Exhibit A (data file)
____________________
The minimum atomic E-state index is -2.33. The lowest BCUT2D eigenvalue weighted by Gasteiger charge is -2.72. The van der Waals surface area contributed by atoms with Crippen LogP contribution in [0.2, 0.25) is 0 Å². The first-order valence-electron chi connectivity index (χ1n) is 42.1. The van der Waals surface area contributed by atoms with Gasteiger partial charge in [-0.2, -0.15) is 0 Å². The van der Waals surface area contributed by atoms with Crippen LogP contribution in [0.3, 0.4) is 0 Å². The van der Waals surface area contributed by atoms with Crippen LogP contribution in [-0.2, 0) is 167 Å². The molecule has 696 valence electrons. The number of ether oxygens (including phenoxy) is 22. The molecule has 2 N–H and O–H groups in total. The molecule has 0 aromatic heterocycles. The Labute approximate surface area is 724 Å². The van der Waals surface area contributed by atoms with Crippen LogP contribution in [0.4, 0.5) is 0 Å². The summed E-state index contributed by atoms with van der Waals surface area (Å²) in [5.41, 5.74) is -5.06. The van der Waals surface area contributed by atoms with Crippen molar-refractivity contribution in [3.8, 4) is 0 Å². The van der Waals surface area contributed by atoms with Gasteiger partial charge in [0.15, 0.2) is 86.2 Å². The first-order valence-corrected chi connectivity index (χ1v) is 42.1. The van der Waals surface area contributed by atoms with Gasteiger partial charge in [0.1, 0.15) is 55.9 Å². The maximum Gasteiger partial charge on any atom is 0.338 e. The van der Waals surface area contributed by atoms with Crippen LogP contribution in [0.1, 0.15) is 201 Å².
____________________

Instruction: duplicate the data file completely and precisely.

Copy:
The minimum atomic E-state index is -2.33. The lowest BCUT2D eigenvalue weighted by Gasteiger charge is -2.72. The van der Waals surface area contributed by atoms with Crippen LogP contribution in [0.2, 0.25) is 0 Å². The first-order valence-electron chi connectivity index (χ1n) is 42.1. The van der Waals surface area contributed by atoms with Gasteiger partial charge in [-0.2, -0.15) is 0 Å². The van der Waals surface area contributed by atoms with Crippen LogP contribution in [0.3, 0.4) is 0 Å². The van der Waals surface area contributed by atoms with Crippen LogP contribution in [-0.2, 0) is 167 Å². The molecule has 696 valence electrons. The number of ether oxygens (including phenoxy) is 22. The molecule has 2 N–H and O–H groups in total. The molecule has 0 aromatic heterocycles. The Labute approximate surface area is 724 Å². The van der Waals surface area contributed by atoms with Crippen LogP contribution in [0.4, 0.5) is 0 Å². The summed E-state index contributed by atoms with van der Waals surface area (Å²) in [5.41, 5.74) is -5.06. The van der Waals surface area contributed by atoms with Crippen molar-refractivity contribution in [3.8, 4) is 0 Å². The van der Waals surface area contributed by atoms with Gasteiger partial charge in [0.15, 0.2) is 86.2 Å². The first-order valence-corrected chi connectivity index (χ1v) is 42.1. The van der Waals surface area contributed by atoms with Gasteiger partial charge in [0.1, 0.15) is 55.9 Å². The maximum Gasteiger partial charge on any atom is 0.338 e. The van der Waals surface area contributed by atoms with Crippen LogP contribution in [0.1, 0.15) is 201 Å².